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Prison Warning

Vaping helps combat nicotine addiction but a smoke-free policy in prison is being linked to potential violence.

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A smoke-free policy is gradually being rolled out across the entire British prison network. The date has now been released for the next phase, which will include long-term prisoners and those being held in maximum security. As of the 31st August, none of these prisoners will be allowed traditional tobacco products – this will effect 80% of them. Commentators fear it will spark violence and promote drug use.

As the prison service became aware it would be required to comply with the workplace-smoking ban, trials with electronic cigarettes took place and prisoners may now buy a specially designed ecig in most establishments.

A memorandum circulated to inmates at HMP Frankland said: “We have now received confirmation that all long term and high security establishments will become completely smoke-free by 31 August.

“We will continue to support prisoners who currently smoke by increasing the number of staff who can deliver ‘stop smoking’ services through the establishment. I encourage you to start your preparation now and apply for ‘stop smoking’ services.”

Despite successful vape trials leading to a product rollout all did not go well in Wales. Twenty-one establishments turned smoke free during 2016, but (despite access to ecigs) increased levels of self-harm, violence and the use of illegal drugs accompanied the move.

The issue, as described by an ex-lag and now prison affairs expert Alex Cavendish, goes beyond whether vaping is an acceptable substitute for smoking: “We have a mental health crisis, fuelled by under-staffing and overcrowding, as well as the fact that prisons are already awash with drugs and mobile phones, as every report from HP Inspectorate confirms. You’ve already got an epidemic of suicide, self-harm and violence both against staff and other inmates.

 “The experience of the pilot projects of the smoking ban that they’ve run from last year shows that there are very serious concerns. It seems that this is being rolled out primarily as a means of avoiding potential compensation claims from staff and non-smoking inmates, rather than actually looking at the evidence of the problems that are well-documented.

“If you look at all the reports from prisons where it has been rolled out, they are all pointing to very serious problems, including a massive rise in prisoners turning to other substances, whether they are illegal drugs or the brewing of hooch or smuggling of tobacco at vastly inflated prices.”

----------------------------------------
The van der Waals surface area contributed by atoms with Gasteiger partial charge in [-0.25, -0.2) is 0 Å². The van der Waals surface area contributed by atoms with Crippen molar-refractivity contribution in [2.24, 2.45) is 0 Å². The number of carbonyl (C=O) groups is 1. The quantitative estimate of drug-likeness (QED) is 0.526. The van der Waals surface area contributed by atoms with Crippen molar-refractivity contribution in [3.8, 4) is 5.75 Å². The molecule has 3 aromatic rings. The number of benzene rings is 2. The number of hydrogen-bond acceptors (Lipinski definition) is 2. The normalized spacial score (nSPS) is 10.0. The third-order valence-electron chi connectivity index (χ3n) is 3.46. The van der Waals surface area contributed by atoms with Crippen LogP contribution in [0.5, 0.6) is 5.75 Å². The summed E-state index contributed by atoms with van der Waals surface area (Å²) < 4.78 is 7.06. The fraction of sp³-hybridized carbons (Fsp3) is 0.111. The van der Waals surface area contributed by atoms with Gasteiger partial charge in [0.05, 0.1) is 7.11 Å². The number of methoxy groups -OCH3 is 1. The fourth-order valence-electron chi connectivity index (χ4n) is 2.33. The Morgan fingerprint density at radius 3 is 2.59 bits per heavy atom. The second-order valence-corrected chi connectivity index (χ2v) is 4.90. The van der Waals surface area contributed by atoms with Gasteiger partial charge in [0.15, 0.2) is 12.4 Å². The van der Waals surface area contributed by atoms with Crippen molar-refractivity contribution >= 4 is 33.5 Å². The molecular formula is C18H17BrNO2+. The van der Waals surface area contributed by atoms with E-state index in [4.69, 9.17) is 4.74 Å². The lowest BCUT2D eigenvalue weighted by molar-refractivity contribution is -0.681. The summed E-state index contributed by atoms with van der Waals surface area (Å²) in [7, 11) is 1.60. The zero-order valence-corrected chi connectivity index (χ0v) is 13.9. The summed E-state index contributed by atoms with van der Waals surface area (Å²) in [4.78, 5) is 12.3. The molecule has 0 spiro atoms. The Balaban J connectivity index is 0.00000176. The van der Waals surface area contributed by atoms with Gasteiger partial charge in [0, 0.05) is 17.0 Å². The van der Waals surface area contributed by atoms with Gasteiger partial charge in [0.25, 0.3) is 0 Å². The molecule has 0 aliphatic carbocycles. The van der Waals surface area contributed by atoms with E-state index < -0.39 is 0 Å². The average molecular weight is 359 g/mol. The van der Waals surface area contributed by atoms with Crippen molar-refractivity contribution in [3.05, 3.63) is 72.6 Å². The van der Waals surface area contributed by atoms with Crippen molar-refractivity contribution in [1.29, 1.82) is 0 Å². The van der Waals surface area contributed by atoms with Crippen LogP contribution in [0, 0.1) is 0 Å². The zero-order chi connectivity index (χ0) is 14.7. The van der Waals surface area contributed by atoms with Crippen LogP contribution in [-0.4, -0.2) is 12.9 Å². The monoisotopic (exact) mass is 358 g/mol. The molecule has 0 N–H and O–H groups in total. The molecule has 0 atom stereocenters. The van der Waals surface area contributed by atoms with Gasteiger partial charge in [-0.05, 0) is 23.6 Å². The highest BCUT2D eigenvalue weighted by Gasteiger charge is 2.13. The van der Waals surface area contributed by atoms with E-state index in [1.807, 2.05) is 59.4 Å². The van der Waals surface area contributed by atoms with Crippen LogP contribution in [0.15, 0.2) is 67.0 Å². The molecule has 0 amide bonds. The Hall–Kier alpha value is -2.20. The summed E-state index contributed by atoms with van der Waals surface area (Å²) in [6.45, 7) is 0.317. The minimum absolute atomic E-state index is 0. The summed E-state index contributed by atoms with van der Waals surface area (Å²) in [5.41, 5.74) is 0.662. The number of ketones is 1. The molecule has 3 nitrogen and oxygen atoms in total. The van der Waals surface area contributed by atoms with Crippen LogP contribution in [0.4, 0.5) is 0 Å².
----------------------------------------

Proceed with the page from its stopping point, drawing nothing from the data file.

More than this, some don’t believe it is even possible to link the unrest directly to vaping not working. Speaking on behalf of The Howard League for Penal Reform, Frances Crook said: “I have visited smoke-free prisons and staff have not reported additional unrest – although this may be because prisons are in such a mess that it is difficult to tell what is the cause of the seething resentment that exhibits in drug-taking, random violence and self-injury. I do think prisons should be smoke-free. The challenge is how to achieve this and how to support prisoners.”

The Prison Officers’ Association is clear on the matter, the ban is long overdue and that their members deserve to work in a place where they are free from second-hand smoke: “Inmates are given plenty of warning about the ban and are given help through nicotine replacement, e-cigarettes and cessation classes.”

Dave Cross avatar

Dave Cross

Journalist at POTV
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Dave is a freelance writer; with articles on music, motorbikes, football, pop-science, vaping and tobacco harm reduction in Sounds, Melody Maker, UBG, AWoL, Bike, When Saturday Comes, Vape News Magazine, and syndicated across the Johnston Press group. He was published in an anthology of “Greatest Football Writing”, but still believes this was a mistake. Dave contributes sketches to comedy shows and used to co-host a radio sketch show. He’s worked with numerous vape companies to develop content for their websites.

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